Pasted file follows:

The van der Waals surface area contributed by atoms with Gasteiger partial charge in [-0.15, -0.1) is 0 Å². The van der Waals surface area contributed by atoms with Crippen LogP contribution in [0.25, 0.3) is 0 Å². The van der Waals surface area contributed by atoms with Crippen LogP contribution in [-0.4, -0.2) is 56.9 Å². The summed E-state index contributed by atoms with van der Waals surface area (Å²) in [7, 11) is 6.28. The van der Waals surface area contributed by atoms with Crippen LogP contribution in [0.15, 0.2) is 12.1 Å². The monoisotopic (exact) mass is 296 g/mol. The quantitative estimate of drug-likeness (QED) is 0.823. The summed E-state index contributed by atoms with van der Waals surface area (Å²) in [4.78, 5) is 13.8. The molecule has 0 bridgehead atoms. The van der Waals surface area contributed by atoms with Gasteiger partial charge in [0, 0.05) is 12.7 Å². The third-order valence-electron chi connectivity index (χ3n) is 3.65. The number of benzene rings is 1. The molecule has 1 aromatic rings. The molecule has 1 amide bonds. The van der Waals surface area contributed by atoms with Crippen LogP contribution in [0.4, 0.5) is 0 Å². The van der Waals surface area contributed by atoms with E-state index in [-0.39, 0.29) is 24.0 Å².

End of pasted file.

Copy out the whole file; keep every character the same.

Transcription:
The van der Waals surface area contributed by atoms with Gasteiger partial charge in [-0.15, -0.1) is 0 Å². The van der Waals surface area contributed by atoms with Crippen LogP contribution in [0.25, 0.3) is 0 Å². The van der Waals surface area contributed by atoms with Crippen LogP contribution in [-0.4, -0.2) is 56.9 Å². The summed E-state index contributed by atoms with van der Waals surface area (Å²) in [7, 11) is 6.28. The van der Waals surface area contributed by atoms with Crippen LogP contribution in [0.15, 0.2) is 12.1 Å². The monoisotopic (exact) mass is 296 g/mol. The quantitative estimate of drug-likeness (QED) is 0.823. The summed E-state index contributed by atoms with van der Waals surface area (Å²) in [4.78, 5) is 13.8. The molecule has 0 bridgehead atoms. The van der Waals surface area contributed by atoms with Gasteiger partial charge in [0, 0.05) is 12.7 Å². The third-order valence-electron chi connectivity index (χ3n) is 3.65. The number of benzene rings is 1. The molecule has 1 aromatic rings. The molecule has 1 amide bonds. The van der Waals surface area contributed by atoms with Crippen LogP contribution in [0.4, 0.5) is 0 Å². The van der Waals surface area contributed by atoms with E-state index in [-0.39, 0.29) is 24.0 Å².